NY City Center Encores - July 2007
Review by John Kenrick
After sitting through enough relentless mediocrity, you can begin to tell yourself that you were wrong -- that musicals never were all that wonderful, that performances and audiences were not so different in the days before Broadway turned into Bramson East. Then something like the Encores revival of Gypsy comes along and proves that your memories are true, and that nothing beats that lost animal, the New York theatre audience, celebrating that other lost animal, a real Broadway musical.
What's that? Am I a New York theatre snob? Hell no! Musical theatre is a popular art form, and I recognize that a tourist-centered Broadway must cater to increasingly lower standards of intelligence. But there are still a few thousand literate theatre goers left, and now and then something sneaks in to give us cause for rejoicing. Such is this Gypsy.
Oh sure, the material is glorious. Jule Styne's glorious music, and Stephen Sondheim's polished lyrics are untouched, and librettist Arthur Laurents has made some minor but wise excisions, while also directing with a firm, knowledgeable hand. It should be remembered that three of Broadway's great Rose's have been directed by Laurents -- Lansbury, Daly, and now Patti Lupone. Lupone makes this performance the culmination of her career so far, a monumental achievement. She has the vocal and dramatic firepower that Bernadette Peters so miserably lacked in this role, and throws herself into the role with a fervor that takes an audience's breath away.
But after some 47 years, Arthur Laurents has finally revealed the real secret in Gypsy. It is not a one-star show! For this musical to really take flight, it requires a Louise who is every bit as dazzling as it's Rose -- and we get that here as Laura Benanti joins Lupone. Ms. Benanti gives new levels of meaning to this character, biding her time in the first two thirds of the show as the long-suffering mouse ("Little Lamb" has never been delivered with such quiet, tragic power before), then roaring to wondrous life as the confident tigress. Her dressing room confrontation with Rose takes on an intensity I have never seen before, and it makes for riveting theatre. We literally see Gypsy taking control of her life from her mother, giving a new meaning to the nervous breakdown Rose has moments later.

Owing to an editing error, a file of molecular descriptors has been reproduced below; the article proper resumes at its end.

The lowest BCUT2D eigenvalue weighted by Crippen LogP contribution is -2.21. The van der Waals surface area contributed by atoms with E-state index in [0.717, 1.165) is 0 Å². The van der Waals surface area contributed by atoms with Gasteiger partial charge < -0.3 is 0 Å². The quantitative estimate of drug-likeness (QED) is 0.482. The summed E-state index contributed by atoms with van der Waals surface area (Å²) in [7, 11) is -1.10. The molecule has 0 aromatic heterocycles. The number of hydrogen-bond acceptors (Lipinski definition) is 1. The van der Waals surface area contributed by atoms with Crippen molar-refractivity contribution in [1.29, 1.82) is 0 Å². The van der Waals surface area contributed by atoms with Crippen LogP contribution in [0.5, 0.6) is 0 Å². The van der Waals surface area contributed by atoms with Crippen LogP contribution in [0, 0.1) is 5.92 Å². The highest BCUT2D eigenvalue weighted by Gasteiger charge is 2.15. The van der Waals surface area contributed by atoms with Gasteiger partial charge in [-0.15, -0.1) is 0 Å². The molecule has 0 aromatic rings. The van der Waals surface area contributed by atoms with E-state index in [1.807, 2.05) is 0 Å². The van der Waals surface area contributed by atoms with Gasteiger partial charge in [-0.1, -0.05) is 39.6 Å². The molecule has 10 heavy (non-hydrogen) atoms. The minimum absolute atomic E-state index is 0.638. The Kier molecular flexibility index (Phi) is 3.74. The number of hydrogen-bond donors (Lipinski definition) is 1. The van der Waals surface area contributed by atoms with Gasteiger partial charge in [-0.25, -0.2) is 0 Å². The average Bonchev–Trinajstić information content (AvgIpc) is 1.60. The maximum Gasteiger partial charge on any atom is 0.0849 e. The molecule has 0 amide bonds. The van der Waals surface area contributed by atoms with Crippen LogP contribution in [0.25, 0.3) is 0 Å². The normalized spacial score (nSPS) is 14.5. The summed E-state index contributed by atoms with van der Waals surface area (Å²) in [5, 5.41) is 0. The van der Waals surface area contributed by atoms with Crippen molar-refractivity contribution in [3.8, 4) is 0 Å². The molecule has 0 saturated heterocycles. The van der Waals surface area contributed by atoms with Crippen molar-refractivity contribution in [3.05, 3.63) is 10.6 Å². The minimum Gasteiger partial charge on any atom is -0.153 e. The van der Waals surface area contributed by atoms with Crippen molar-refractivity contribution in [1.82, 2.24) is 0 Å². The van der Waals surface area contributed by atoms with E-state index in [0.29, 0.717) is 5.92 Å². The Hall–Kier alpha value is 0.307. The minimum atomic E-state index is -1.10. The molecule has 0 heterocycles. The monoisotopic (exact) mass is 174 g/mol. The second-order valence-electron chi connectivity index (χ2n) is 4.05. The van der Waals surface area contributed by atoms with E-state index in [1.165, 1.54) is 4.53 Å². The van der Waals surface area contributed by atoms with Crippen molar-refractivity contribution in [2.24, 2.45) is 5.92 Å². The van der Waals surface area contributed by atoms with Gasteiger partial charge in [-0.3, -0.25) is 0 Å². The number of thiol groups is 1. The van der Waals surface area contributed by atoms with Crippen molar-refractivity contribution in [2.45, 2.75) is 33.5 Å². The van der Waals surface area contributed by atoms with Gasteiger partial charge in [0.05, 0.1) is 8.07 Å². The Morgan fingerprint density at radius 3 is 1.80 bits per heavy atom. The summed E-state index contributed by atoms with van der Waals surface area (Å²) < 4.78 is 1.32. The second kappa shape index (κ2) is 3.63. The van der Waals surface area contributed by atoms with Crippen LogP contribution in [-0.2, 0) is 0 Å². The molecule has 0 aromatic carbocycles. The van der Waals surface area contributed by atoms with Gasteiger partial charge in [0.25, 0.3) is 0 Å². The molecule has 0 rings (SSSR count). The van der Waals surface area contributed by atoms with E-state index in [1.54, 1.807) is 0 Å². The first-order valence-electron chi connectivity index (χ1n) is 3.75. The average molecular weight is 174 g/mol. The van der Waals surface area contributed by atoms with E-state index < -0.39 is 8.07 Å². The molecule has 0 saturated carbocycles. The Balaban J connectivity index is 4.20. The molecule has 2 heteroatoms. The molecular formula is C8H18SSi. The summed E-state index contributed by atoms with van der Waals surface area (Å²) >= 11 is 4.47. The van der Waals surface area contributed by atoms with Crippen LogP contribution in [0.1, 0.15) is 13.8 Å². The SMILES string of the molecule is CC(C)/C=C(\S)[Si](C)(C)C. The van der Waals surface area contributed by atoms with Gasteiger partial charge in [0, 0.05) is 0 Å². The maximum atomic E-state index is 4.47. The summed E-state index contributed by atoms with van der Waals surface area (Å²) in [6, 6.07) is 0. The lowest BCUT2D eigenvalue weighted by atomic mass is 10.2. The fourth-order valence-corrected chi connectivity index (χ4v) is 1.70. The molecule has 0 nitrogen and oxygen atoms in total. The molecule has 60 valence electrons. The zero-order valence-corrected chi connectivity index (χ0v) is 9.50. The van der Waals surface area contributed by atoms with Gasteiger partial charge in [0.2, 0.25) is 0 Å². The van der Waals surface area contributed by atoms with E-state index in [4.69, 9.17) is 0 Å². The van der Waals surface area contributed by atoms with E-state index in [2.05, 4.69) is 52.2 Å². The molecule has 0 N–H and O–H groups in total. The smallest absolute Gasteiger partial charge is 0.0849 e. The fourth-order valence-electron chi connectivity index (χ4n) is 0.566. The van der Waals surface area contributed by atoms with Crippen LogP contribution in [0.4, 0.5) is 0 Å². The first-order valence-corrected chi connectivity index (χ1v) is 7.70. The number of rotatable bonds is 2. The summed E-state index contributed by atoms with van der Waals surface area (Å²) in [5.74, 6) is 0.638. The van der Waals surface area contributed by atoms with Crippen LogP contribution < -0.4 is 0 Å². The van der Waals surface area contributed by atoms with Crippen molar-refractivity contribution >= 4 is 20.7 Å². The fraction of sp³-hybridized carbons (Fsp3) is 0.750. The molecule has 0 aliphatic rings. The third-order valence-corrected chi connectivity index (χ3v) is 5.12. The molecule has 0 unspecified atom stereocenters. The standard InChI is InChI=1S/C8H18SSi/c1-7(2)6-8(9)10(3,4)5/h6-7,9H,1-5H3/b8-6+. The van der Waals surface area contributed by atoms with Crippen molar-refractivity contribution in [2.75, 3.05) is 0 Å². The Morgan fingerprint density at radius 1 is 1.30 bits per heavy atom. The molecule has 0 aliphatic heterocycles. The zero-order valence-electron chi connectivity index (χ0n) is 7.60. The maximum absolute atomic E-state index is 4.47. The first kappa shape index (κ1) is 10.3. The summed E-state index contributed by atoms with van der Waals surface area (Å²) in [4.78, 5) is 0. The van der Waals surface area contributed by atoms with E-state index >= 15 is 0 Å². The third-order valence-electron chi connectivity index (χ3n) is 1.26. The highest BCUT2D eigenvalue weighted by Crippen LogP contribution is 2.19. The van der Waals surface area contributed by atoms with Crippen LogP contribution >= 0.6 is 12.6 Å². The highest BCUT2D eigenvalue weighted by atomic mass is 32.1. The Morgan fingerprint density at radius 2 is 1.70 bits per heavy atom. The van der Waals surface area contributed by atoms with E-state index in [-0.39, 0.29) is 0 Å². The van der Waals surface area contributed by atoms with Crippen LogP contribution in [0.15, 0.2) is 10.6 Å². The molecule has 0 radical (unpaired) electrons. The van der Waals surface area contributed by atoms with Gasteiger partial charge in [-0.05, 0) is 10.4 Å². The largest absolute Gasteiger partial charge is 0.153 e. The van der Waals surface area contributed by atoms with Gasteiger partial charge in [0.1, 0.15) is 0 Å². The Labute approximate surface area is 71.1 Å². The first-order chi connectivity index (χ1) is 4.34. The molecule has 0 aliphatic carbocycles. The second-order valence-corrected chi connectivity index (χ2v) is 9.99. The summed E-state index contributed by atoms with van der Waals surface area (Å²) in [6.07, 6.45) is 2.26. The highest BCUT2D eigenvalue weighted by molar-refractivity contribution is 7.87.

As a result, the much vaunted "Rose's Turn" becomes a new revelation. After Lupone's searing and wildly vulnerable rendition comes yet another moment of new truth. As she dismisses her actions by saying she was just trying out a few things Gypsy might want to try sometime, we see the great musical stage star of today offering something to the next generation -- and its staggering.
Few could match the sensitivity and depth that Boyd Gaines brings to Herbie, so this revival is headlined by a trinity of stellar talents. Another trinity does its level best to steal the show, and they damn near do as the irresistible strippers who tell young Gypsy that "You Gotta Get a Gimmick." Nancy Opel shines as the garish Mazeppa, Marilyn Caskey is a hoot as a rather short-circuited Electra, and Alison Fraser is a comic dazzlement as dressy Tessie Turra. In an equally fine bit of casting, hunky Tony Yazbeck is easily the best Tulsa ever, giving "All I Need Now Is The Girl" a macho believability most of his predecessors in this role have painfully lacked.
Encores offers all of this with only basic set pieces -- which is a major improvement over the visual vomit that graced the last Broadway revival. The budget goes into a full-size orchestra, directed by Patrick Vaccariello with a stylish hand. By the time they finish playing the hell out of the greatest overture Broadway can lay claim to, you know you are in for a memorable evening. James Youmans makes the most of those simple sets, and kudos go to Martin Pakledinaz for handsome costuming, and to Howell Binkley for outstanding lighting design.
Let's save time -- if you love musicals, the Encores production of Gypsy is a must see. They will be talking about this one fifty years from now, just as people still discuss Merman's performance damn near fifty years ago. Lupone and Benanti are the greatest duo to his Broadway since Rodgers and Hammerstein. Go, see, and rejoice!